I graduated from George Mason University 5 ½ years ago earning a BS in Economics and BFA in dance. I was part of the honors program, took 22 credit semesters (including 2-3 one credit classes), had two on campus jobs, almost always had night rehearsals, and managed to graduate summa cum laude with distinctions in both degrees.
I went straight from graduation to my first job, and have been working ever since.
My profession has taken me to over 40 countries, I have an IRA and an additional investment account, I get to have an impact on people’s lives, and I love my profession.
What do I do, you might ask?
Am I an economic consultant for an international company? Perhaps I’m a data analyst. Maybe I am a financial advisor. I could even be pursuing my passion for environmental economics and trying to save the oceans.
Good guesses, but all are wrong.
I am a dancer.
“What does that mean?”
“Have you tried out for So You Think You Can Dance?”
“So like, what do you DO?”
“You mean at clubs?”
“No I mean, what is your JOB?”
80% of the time no one understands that a career in dance is a real thing, and I get confused looks with a slight smile trying to cover up an undeniable “oh poor dear” look. I’ve lost count of how many people have asked me after a show if I was doing an internship or if it was just for fun. The concept of getting paid to do something like dance on a stage is as mystical as a unicorn, and surely not a “real job.”
I find it equally fascinating, confusing, and upsetting.
Performers spend years and years filled with literal blood, sweat, and tears to perfect their passion, and it requires a discipline and drive that is rare to find in the workplace. The training regimen far exceeds other areas of study as performers strive to blend athleticism, technique, and artistic nuances to create something thrilling and beautiful. We need deft social skills, an unrelenting work ethic, the ability to work in a team, stellar time management… and the “special skills” list can go on and on and on. All this hard work goes into putting on an incredible performance that has the power to spark thought, lead to change, and impact the lives of those who see it.
In the 2018-2019 season, nearly 15 million people attended a Broadway show, 52% of Americans attended a live music event in 2018, and the Kennedy Center usually hosts 2,200 different arts performances a year.
Yet, it’s not a “real” job?
“Real jobs” include teaching, finance, law enforcement, nursing, engineering, other STEM related fields and 9-5esq, Monday through Friday jobs that are stable, reliable, and may or may not involve a cubicle. The hard work will earn you a mortgage, a family, the weekends off, perhaps a vacation every year, and a comfortable retirement.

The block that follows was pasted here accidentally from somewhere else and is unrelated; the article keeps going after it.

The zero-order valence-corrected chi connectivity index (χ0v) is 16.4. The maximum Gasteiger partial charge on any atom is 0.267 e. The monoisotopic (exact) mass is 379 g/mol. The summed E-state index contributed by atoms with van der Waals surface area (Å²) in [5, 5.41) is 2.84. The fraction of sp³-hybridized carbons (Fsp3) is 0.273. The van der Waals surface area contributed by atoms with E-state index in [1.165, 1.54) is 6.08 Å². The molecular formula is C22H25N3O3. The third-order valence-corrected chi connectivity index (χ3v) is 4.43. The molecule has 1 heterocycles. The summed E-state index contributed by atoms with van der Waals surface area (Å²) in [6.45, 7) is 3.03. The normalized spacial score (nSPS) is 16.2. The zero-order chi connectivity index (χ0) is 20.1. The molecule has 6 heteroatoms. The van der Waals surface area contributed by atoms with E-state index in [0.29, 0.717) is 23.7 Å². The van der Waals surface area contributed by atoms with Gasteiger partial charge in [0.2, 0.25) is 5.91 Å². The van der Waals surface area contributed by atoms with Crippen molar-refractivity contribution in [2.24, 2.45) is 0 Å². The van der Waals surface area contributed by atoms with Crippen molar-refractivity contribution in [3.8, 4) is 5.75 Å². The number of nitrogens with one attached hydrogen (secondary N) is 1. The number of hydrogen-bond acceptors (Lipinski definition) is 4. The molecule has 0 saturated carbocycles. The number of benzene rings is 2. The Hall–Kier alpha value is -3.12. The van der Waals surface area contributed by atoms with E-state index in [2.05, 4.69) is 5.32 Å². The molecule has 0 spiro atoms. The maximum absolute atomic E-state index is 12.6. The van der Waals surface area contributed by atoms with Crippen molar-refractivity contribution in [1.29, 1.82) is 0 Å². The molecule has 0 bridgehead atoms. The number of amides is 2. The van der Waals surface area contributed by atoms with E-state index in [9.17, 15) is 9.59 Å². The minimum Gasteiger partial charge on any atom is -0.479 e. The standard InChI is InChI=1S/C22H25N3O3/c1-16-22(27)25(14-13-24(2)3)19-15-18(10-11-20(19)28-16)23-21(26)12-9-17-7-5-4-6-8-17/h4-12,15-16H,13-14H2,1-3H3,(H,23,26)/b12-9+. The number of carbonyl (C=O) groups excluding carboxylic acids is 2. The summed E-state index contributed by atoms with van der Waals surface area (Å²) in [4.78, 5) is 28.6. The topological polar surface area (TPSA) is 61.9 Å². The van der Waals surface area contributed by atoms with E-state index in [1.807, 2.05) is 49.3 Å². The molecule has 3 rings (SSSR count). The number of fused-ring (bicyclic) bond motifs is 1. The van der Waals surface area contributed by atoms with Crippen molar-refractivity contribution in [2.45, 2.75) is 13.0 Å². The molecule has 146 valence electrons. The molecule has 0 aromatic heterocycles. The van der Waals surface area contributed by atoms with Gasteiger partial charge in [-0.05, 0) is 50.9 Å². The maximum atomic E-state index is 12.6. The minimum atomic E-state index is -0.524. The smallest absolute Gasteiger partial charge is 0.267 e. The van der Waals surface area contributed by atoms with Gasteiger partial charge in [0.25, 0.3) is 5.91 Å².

Don’t get me wrong, all those things are great, and I will always support people pursuing what makes them happy and fulfilled. But those aren’t the only options. “Traditional” shouldn’t equate to “real”, and artists deserve the same professional respect as someone who wears a suit to work every day.
If society doesn’t accept a job in the arts as “real,” these fields will wilt away and die. And unfortunately, that appears to be the track we’re headed towards.
American culture is flying down a technology driven rabbit hole fueled by narrow-minded capitalism. The goal is to get the most we can with the least amount of effort in the least amount of time. It’s totally rational, but wildly dangerous. We are becoming dependent on the dopamine rush elicited by the “cha-ching” of a paycheck or cash register. Being fueled by “things” rather than ideas, relationships, and experiences creates a slippery slope of always needing more. Got the house? Now it’s time for the car! Cool, you have a BMW, but imagine how happy you’ll be with a new boat! Our consumer highs from quick fixes are fleeting, and we constantly need more and more to get that craved dopamine rush.
There’s an unbelievable amount of wealth in today’s society, but are we proportionately that much happier than humans of the past? I doubt it. American culture needs to break free from the wealth trap, and I think we need to look to the arts for help.
Music, dance, and cave art have been around for over 50,000 years, serving as vital means of communication and story telling. When writing didn’t exist, knowledge could be passed down in movement and rhythm. Today, the arts bring entertainment and joy while providing a unique medium of communication to spark social change and giving voices to those who are usually silent. Art moves, changes, and impacts both the participants and the viewers, making it a powerful cultural tool for fueling growth.
While the things that are “essential” allow us to live by providing food for the body, the things that are “nonessential” is what makes life worth living by providing food for the soul.
True happiness and satisfaction require the total self to be nourished, and acknowledging the value and “realness” of the arts is the first step towards fulfillment.
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New York City has taken me on quite the journey. It’s been amazing, terrible, uplifting, and defeating. And I’d do it all again.